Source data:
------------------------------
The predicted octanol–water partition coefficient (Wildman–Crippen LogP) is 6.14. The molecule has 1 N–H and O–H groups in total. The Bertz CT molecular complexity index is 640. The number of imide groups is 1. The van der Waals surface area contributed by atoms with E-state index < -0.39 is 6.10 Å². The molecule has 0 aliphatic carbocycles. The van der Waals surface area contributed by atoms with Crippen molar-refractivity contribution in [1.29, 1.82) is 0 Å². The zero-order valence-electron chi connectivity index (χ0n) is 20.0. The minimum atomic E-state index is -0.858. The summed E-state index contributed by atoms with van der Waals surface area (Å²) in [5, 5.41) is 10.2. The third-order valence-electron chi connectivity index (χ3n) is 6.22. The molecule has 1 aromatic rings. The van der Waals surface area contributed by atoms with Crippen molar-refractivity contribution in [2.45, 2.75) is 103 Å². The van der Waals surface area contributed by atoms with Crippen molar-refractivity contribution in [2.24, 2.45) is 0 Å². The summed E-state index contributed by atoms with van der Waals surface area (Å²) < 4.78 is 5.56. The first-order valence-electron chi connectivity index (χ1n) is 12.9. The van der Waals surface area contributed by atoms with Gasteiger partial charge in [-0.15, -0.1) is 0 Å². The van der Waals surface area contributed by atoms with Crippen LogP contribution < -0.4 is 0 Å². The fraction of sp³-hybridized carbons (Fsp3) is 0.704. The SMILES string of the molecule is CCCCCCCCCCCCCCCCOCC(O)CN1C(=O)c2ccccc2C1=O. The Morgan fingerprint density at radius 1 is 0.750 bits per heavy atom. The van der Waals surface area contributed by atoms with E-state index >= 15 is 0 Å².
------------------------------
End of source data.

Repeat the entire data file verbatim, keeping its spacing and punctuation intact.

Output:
The predicted octanol–water partition coefficient (Wildman–Crippen LogP) is 6.14. The molecule has 1 N–H and O–H groups in total. The Bertz CT molecular complexity index is 640. The number of imide groups is 1. The van der Waals surface area contributed by atoms with E-state index < -0.39 is 6.10 Å². The molecule has 0 aliphatic carbocycles. The van der Waals surface area contributed by atoms with Crippen molar-refractivity contribution in [1.29, 1.82) is 0 Å². The zero-order valence-electron chi connectivity index (χ0n) is 20.0. The minimum atomic E-state index is -0.858. The summed E-state index contributed by atoms with van der Waals surface area (Å²) in [5, 5.41) is 10.2. The third-order valence-electron chi connectivity index (χ3n) is 6.22. The molecule has 1 aromatic rings. The van der Waals surface area contributed by atoms with Crippen molar-refractivity contribution in [2.45, 2.75) is 103 Å². The van der Waals surface area contributed by atoms with Crippen molar-refractivity contribution in [2.24, 2.45) is 0 Å². The summed E-state index contributed by atoms with van der Waals surface area (Å²) < 4.78 is 5.56. The first-order valence-electron chi connectivity index (χ1n) is 12.9. The van der Waals surface area contributed by atoms with Gasteiger partial charge in [-0.15, -0.1) is 0 Å². The van der Waals surface area contributed by atoms with Crippen LogP contribution < -0.4 is 0 Å². The fraction of sp³-hybridized carbons (Fsp3) is 0.704. The SMILES string of the molecule is CCCCCCCCCCCCCCCCOCC(O)CN1C(=O)c2ccccc2C1=O. The Morgan fingerprint density at radius 1 is 0.750 bits per heavy atom. The van der Waals surface area contributed by atoms with E-state index >= 15 is 0 Å².